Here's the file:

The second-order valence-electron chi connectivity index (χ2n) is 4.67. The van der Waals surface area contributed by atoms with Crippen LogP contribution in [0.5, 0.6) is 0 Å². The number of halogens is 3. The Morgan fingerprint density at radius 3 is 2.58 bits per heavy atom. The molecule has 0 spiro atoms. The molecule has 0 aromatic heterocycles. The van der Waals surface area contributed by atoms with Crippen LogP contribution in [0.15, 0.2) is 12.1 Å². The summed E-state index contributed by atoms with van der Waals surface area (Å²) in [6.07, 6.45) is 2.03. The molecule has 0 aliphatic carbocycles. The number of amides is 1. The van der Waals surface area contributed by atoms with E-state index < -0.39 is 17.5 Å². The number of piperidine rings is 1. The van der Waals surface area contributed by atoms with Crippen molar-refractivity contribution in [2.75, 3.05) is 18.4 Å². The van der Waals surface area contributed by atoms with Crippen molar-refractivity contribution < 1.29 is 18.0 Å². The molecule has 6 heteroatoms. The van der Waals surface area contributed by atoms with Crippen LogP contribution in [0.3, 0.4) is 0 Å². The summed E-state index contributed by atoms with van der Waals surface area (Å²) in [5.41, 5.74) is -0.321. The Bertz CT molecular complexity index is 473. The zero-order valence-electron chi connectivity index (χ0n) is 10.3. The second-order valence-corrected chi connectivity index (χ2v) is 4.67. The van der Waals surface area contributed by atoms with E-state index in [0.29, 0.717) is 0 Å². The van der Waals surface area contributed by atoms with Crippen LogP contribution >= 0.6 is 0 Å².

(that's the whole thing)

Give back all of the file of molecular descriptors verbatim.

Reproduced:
The second-order valence-electron chi connectivity index (χ2n) is 4.67. The van der Waals surface area contributed by atoms with Crippen LogP contribution in [0.5, 0.6) is 0 Å². The number of halogens is 3. The Morgan fingerprint density at radius 3 is 2.58 bits per heavy atom. The molecule has 0 spiro atoms. The molecule has 0 aromatic heterocycles. The van der Waals surface area contributed by atoms with Crippen LogP contribution in [0.15, 0.2) is 12.1 Å². The summed E-state index contributed by atoms with van der Waals surface area (Å²) in [6.07, 6.45) is 2.03. The molecule has 0 aliphatic carbocycles. The number of amides is 1. The van der Waals surface area contributed by atoms with E-state index < -0.39 is 17.5 Å². The number of piperidine rings is 1. The van der Waals surface area contributed by atoms with Crippen molar-refractivity contribution in [2.75, 3.05) is 18.4 Å². The van der Waals surface area contributed by atoms with Crippen molar-refractivity contribution < 1.29 is 18.0 Å². The molecule has 6 heteroatoms. The van der Waals surface area contributed by atoms with Crippen LogP contribution in [0.3, 0.4) is 0 Å². The summed E-state index contributed by atoms with van der Waals surface area (Å²) in [5.41, 5.74) is -0.321. The Bertz CT molecular complexity index is 473. The zero-order valence-electron chi connectivity index (χ0n) is 10.3. The second-order valence-corrected chi connectivity index (χ2v) is 4.67. The van der Waals surface area contributed by atoms with E-state index in [0.29, 0.717) is 0 Å². The van der Waals surface area contributed by atoms with Crippen LogP contribution >= 0.6 is 0 Å².